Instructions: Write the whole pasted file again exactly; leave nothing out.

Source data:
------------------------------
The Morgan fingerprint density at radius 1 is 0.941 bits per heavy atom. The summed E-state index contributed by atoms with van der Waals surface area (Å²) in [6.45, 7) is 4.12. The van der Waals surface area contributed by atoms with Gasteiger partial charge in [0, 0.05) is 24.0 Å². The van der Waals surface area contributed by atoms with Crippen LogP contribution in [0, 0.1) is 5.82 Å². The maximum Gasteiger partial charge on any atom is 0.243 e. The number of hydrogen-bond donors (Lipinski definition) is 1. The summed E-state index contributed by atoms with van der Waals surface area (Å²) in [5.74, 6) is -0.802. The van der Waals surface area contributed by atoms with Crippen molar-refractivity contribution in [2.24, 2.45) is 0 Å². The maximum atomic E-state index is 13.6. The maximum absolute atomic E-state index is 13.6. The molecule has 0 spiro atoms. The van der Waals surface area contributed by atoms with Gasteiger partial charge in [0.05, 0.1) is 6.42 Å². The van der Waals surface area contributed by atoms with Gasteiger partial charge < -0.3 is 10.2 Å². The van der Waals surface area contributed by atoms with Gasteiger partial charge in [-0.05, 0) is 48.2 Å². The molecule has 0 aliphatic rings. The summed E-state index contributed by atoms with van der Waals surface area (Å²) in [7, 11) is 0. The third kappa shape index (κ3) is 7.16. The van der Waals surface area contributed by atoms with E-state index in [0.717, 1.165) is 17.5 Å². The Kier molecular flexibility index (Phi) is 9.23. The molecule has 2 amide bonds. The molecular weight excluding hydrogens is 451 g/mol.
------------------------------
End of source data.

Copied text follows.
The Morgan fingerprint density at radius 1 is 0.941 bits per heavy atom. The summed E-state index contributed by atoms with van der Waals surface area (Å²) in [6.45, 7) is 4.12. The van der Waals surface area contributed by atoms with Gasteiger partial charge in [0, 0.05) is 24.0 Å². The van der Waals surface area contributed by atoms with Crippen LogP contribution in [0, 0.1) is 5.82 Å². The maximum Gasteiger partial charge on any atom is 0.243 e. The number of hydrogen-bond donors (Lipinski definition) is 1. The summed E-state index contributed by atoms with van der Waals surface area (Å²) in [5.74, 6) is -0.802. The van der Waals surface area contributed by atoms with Crippen molar-refractivity contribution in [2.24, 2.45) is 0 Å². The maximum atomic E-state index is 13.6. The maximum absolute atomic E-state index is 13.6. The molecule has 0 spiro atoms. The van der Waals surface area contributed by atoms with Gasteiger partial charge in [0.05, 0.1) is 6.42 Å². The van der Waals surface area contributed by atoms with Gasteiger partial charge < -0.3 is 10.2 Å². The van der Waals surface area contributed by atoms with Gasteiger partial charge in [-0.05, 0) is 48.2 Å². The molecule has 0 aliphatic rings. The summed E-state index contributed by atoms with van der Waals surface area (Å²) in [7, 11) is 0. The third kappa shape index (κ3) is 7.16. The van der Waals surface area contributed by atoms with E-state index in [0.717, 1.165) is 17.5 Å². The Kier molecular flexibility index (Phi) is 9.23. The molecule has 2 amide bonds. The molecular weight excluding hydrogens is 451 g/mol.